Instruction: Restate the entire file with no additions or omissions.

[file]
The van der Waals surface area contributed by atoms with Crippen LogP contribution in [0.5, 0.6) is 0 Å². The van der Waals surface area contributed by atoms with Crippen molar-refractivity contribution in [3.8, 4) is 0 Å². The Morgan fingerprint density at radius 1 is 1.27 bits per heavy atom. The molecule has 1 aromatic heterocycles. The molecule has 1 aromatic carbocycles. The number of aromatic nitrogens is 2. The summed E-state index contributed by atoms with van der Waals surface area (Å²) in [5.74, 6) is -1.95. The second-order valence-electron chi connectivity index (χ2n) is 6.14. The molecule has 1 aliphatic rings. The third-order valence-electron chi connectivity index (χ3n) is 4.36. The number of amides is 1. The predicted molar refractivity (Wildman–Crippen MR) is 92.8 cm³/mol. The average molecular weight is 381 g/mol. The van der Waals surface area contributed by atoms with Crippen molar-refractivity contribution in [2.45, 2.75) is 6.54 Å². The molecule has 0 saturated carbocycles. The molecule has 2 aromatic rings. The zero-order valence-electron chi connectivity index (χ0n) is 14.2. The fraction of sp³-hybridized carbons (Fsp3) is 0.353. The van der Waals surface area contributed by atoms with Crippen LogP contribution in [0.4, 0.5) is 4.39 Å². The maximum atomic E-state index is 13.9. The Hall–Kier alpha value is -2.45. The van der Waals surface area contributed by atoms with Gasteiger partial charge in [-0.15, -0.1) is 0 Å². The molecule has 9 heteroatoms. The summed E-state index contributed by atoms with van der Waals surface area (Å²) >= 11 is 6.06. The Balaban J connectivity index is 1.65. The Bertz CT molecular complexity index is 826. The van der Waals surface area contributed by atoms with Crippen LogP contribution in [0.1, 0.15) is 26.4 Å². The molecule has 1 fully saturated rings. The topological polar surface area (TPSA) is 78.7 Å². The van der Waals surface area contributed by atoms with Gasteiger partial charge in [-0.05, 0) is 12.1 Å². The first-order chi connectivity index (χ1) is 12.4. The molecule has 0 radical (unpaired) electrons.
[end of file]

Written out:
The van der Waals surface area contributed by atoms with Crippen LogP contribution in [0.5, 0.6) is 0 Å². The van der Waals surface area contributed by atoms with Crippen molar-refractivity contribution in [3.8, 4) is 0 Å². The Morgan fingerprint density at radius 1 is 1.27 bits per heavy atom. The molecule has 1 aromatic heterocycles. The molecule has 1 aromatic carbocycles. The number of aromatic nitrogens is 2. The summed E-state index contributed by atoms with van der Waals surface area (Å²) in [5.74, 6) is -1.95. The second-order valence-electron chi connectivity index (χ2n) is 6.14. The molecule has 1 aliphatic rings. The third-order valence-electron chi connectivity index (χ3n) is 4.36. The number of amides is 1. The predicted molar refractivity (Wildman–Crippen MR) is 92.8 cm³/mol. The average molecular weight is 381 g/mol. The van der Waals surface area contributed by atoms with Crippen molar-refractivity contribution in [2.45, 2.75) is 6.54 Å². The molecule has 0 saturated carbocycles. The molecule has 2 aromatic rings. The zero-order valence-electron chi connectivity index (χ0n) is 14.2. The fraction of sp³-hybridized carbons (Fsp3) is 0.353. The van der Waals surface area contributed by atoms with Crippen LogP contribution in [0.4, 0.5) is 4.39 Å². The maximum atomic E-state index is 13.9. The Hall–Kier alpha value is -2.45. The van der Waals surface area contributed by atoms with Gasteiger partial charge in [-0.15, -0.1) is 0 Å². The molecule has 9 heteroatoms. The summed E-state index contributed by atoms with van der Waals surface area (Å²) >= 11 is 6.06. The Balaban J connectivity index is 1.65. The Bertz CT molecular complexity index is 826. The van der Waals surface area contributed by atoms with Crippen LogP contribution in [0.1, 0.15) is 26.4 Å². The molecule has 1 fully saturated rings. The topological polar surface area (TPSA) is 78.7 Å². The van der Waals surface area contributed by atoms with Gasteiger partial charge in [-0.05, 0) is 12.1 Å². The first-order chi connectivity index (χ1) is 12.4. The molecule has 0 radical (unpaired) electrons.